Let’s now consider what Jesus experienced in this story. First of all, He experienced an alarmed response In Mark 5:14 it mentions the men who had been taking care of the pigs. They had been watching this story unfold. They had seen Jesus’ encounter with the demon-possessed man. And they must have watched with terror as their pigs stampeded down the steep mountain into the sea. Naturally, they ran away and told everyone they saw what had happened. In verse 15 of Mark 5, it mentions that some of those who heard the men’s report came to see for themselves. What they saw filled them with fear. The word translated “afraid” is the same word that Mark used to describe the disciples’ feelings after Jesus calmed the storm on the sea. It’s the Greek word, “phobia”. Terror. Both these people in Decapolis and the disciples saw an incredible display of Jesus’ power and authority. And it filled them with fear. So, Jesus experienced an alarmed response to His act of commanding the spirits to come out of the man.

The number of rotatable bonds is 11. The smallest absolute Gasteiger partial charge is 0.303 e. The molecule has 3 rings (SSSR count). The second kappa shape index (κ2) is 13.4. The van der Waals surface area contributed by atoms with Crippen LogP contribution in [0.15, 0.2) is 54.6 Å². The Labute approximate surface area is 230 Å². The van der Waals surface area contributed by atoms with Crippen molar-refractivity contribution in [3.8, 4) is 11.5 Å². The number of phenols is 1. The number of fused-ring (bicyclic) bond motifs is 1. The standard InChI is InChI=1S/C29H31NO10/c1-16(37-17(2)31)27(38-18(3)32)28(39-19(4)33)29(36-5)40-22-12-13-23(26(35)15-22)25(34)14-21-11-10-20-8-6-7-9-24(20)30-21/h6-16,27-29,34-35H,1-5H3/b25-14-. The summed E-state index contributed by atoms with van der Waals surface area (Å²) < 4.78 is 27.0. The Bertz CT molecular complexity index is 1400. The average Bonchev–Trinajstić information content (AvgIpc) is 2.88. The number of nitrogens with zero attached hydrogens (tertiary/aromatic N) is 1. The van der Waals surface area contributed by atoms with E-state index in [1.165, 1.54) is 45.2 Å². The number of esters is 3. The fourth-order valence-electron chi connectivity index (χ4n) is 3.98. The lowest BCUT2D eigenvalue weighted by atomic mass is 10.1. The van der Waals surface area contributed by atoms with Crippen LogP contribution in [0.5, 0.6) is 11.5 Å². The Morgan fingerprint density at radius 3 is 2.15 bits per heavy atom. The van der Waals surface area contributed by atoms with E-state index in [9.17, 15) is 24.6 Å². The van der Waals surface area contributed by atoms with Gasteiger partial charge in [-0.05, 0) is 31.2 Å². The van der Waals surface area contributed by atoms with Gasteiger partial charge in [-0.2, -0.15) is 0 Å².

Second, Jesus experienced being asked to leave. In Mark 5:17 it says these people who were filled with fear and “began to plead” with Jesus to leave their territory. The word translated “plead” is the same word Mark used when he described the spirits “begging” Jesus to not send them out of the country. They wanted Jesus to leave after what they have seen and heard. According to verse 16, others who had been eyewitnesses to what had happened told these people their account of things. And their report filled these people with fear. This is what the unclean spirits had intended. This is why they had wanted to go into the pigs. They wanted to turn the people of Decapolis against Jesus. And so, their plan seems to be working. Jesus was asked to leave, or as the Greek seems to imply, to get off of their land. These people most likely were overwhelmed with their financial loss with the drowning of the pigs. And they were afraid that more bad things might happen if Jesus was allowed to stay.